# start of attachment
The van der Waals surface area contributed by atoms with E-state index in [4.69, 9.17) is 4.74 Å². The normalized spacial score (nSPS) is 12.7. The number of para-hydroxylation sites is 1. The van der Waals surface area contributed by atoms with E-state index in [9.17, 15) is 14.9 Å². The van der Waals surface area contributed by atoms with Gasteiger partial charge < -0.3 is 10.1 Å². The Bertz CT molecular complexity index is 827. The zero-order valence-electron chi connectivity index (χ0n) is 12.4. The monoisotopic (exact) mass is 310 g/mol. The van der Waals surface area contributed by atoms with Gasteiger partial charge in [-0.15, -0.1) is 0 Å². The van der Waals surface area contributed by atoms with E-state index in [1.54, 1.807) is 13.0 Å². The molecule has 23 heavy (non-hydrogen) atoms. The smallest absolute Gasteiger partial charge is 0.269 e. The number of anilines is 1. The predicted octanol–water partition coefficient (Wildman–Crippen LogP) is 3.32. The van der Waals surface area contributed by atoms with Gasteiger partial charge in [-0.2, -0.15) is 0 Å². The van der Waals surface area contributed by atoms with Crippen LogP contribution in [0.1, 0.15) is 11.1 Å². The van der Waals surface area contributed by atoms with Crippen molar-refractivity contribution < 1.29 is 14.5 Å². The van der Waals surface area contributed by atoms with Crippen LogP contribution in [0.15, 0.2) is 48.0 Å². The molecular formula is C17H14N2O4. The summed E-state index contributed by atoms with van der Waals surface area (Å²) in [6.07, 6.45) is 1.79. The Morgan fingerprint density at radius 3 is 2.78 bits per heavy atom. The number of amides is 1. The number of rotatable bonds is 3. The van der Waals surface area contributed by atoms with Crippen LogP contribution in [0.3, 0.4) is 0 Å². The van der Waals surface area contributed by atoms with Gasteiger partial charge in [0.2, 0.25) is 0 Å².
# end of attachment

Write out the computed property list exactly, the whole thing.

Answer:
The van der Waals surface area contributed by atoms with E-state index in [4.69, 9.17) is 4.74 Å². The normalized spacial score (nSPS) is 12.7. The number of para-hydroxylation sites is 1. The van der Waals surface area contributed by atoms with E-state index in [9.17, 15) is 14.9 Å². The van der Waals surface area contributed by atoms with Gasteiger partial charge < -0.3 is 10.1 Å². The Bertz CT molecular complexity index is 827. The zero-order valence-electron chi connectivity index (χ0n) is 12.4. The monoisotopic (exact) mass is 310 g/mol. The van der Waals surface area contributed by atoms with Gasteiger partial charge in [-0.15, -0.1) is 0 Å². The van der Waals surface area contributed by atoms with E-state index in [1.54, 1.807) is 13.0 Å². The molecule has 23 heavy (non-hydrogen) atoms. The smallest absolute Gasteiger partial charge is 0.269 e. The number of anilines is 1. The predicted octanol–water partition coefficient (Wildman–Crippen LogP) is 3.32. The van der Waals surface area contributed by atoms with Gasteiger partial charge in [-0.2, -0.15) is 0 Å². The van der Waals surface area contributed by atoms with Crippen LogP contribution in [0.1, 0.15) is 11.1 Å². The van der Waals surface area contributed by atoms with Crippen molar-refractivity contribution < 1.29 is 14.5 Å². The van der Waals surface area contributed by atoms with Crippen LogP contribution in [0.15, 0.2) is 48.0 Å². The molecular formula is C17H14N2O4. The summed E-state index contributed by atoms with van der Waals surface area (Å²) in [6.07, 6.45) is 1.79. The Morgan fingerprint density at radius 3 is 2.78 bits per heavy atom. The number of amides is 1. The number of rotatable bonds is 3. The van der Waals surface area contributed by atoms with Crippen LogP contribution in [0.3, 0.4) is 0 Å². The van der Waals surface area contributed by atoms with Gasteiger partial charge in [0.2, 0.25) is 0 Å².